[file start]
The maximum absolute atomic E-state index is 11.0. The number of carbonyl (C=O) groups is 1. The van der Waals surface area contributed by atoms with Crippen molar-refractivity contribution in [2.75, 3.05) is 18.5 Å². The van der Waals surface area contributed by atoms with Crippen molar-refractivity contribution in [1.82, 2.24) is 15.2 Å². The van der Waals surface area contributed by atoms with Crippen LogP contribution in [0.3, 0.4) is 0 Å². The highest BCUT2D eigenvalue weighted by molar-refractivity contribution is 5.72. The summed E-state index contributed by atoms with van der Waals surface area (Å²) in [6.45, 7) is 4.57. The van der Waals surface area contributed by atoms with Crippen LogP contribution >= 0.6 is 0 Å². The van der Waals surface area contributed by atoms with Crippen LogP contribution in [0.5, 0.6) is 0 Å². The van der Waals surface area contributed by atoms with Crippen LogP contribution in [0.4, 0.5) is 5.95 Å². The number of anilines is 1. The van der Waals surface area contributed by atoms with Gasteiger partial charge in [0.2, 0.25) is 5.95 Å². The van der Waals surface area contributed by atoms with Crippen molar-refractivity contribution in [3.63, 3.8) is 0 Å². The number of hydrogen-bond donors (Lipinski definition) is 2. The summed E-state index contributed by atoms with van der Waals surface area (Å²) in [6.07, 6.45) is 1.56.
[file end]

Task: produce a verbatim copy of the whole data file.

The maximum absolute atomic E-state index is 11.0. The number of carbonyl (C=O) groups is 1. The van der Waals surface area contributed by atoms with Crippen molar-refractivity contribution in [2.75, 3.05) is 18.5 Å². The van der Waals surface area contributed by atoms with Crippen molar-refractivity contribution in [1.82, 2.24) is 15.2 Å². The van der Waals surface area contributed by atoms with Crippen LogP contribution in [0.3, 0.4) is 0 Å². The highest BCUT2D eigenvalue weighted by molar-refractivity contribution is 5.72. The summed E-state index contributed by atoms with van der Waals surface area (Å²) in [6.45, 7) is 4.57. The van der Waals surface area contributed by atoms with Crippen LogP contribution >= 0.6 is 0 Å². The van der Waals surface area contributed by atoms with Crippen LogP contribution in [0.5, 0.6) is 0 Å². The van der Waals surface area contributed by atoms with Crippen LogP contribution in [0.4, 0.5) is 5.95 Å². The number of anilines is 1. The van der Waals surface area contributed by atoms with Gasteiger partial charge in [0.2, 0.25) is 5.95 Å². The van der Waals surface area contributed by atoms with Crippen molar-refractivity contribution in [3.63, 3.8) is 0 Å². The number of hydrogen-bond donors (Lipinski definition) is 2. The summed E-state index contributed by atoms with van der Waals surface area (Å²) in [6.07, 6.45) is 1.56.